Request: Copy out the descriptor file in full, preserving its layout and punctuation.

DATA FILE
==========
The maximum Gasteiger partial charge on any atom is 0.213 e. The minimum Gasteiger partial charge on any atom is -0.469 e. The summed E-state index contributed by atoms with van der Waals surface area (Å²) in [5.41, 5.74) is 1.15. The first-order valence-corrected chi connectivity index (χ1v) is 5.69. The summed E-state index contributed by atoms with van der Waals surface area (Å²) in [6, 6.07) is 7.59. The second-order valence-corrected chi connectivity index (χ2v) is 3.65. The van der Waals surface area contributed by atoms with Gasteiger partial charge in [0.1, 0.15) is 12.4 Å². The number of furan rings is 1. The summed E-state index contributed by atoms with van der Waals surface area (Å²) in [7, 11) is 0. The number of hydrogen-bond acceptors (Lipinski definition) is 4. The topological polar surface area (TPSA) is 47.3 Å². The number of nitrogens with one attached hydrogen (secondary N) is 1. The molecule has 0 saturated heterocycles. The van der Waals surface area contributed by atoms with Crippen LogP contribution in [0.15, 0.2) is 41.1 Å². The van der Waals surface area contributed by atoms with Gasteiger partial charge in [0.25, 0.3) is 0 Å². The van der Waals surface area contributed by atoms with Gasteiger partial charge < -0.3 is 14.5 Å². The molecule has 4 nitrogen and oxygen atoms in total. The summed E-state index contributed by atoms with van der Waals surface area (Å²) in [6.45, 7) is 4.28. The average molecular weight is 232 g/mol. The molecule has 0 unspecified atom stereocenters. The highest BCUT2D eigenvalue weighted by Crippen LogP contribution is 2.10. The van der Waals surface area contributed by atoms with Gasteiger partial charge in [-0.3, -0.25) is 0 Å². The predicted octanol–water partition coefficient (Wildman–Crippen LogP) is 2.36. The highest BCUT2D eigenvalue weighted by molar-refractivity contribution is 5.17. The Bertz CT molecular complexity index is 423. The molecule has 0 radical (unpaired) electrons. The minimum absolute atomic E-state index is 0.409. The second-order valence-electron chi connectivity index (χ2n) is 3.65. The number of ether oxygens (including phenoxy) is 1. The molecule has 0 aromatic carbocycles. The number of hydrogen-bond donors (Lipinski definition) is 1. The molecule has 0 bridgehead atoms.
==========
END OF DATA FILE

The maximum Gasteiger partial charge on any atom is 0.213 e. The minimum Gasteiger partial charge on any atom is -0.469 e. The summed E-state index contributed by atoms with van der Waals surface area (Å²) in [5.41, 5.74) is 1.15. The first-order valence-corrected chi connectivity index (χ1v) is 5.69. The summed E-state index contributed by atoms with van der Waals surface area (Å²) in [6, 6.07) is 7.59. The second-order valence-corrected chi connectivity index (χ2v) is 3.65. The van der Waals surface area contributed by atoms with Gasteiger partial charge in [0.1, 0.15) is 12.4 Å². The number of furan rings is 1. The summed E-state index contributed by atoms with van der Waals surface area (Å²) in [7, 11) is 0. The number of hydrogen-bond acceptors (Lipinski definition) is 4. The topological polar surface area (TPSA) is 47.3 Å². The number of nitrogens with one attached hydrogen (secondary N) is 1. The molecule has 0 saturated heterocycles. The van der Waals surface area contributed by atoms with Crippen LogP contribution in [0.15, 0.2) is 41.1 Å². The van der Waals surface area contributed by atoms with Gasteiger partial charge in [0.25, 0.3) is 0 Å². The van der Waals surface area contributed by atoms with Gasteiger partial charge < -0.3 is 14.5 Å². The molecule has 4 nitrogen and oxygen atoms in total. The summed E-state index contributed by atoms with van der Waals surface area (Å²) in [6.45, 7) is 4.28. The average molecular weight is 232 g/mol. The molecule has 0 unspecified atom stereocenters. The highest BCUT2D eigenvalue weighted by Crippen LogP contribution is 2.10. The van der Waals surface area contributed by atoms with Gasteiger partial charge in [-0.3, -0.25) is 0 Å². The predicted octanol–water partition coefficient (Wildman–Crippen LogP) is 2.36. The highest BCUT2D eigenvalue weighted by molar-refractivity contribution is 5.17. The Bertz CT molecular complexity index is 423. The molecule has 0 radical (unpaired) electrons. The minimum absolute atomic E-state index is 0.409. The second-order valence-electron chi connectivity index (χ2n) is 3.65. The number of ether oxygens (including phenoxy) is 1. The molecule has 0 aromatic carbocycles. The number of hydrogen-bond donors (Lipinski definition) is 1. The molecule has 0 bridgehead atoms.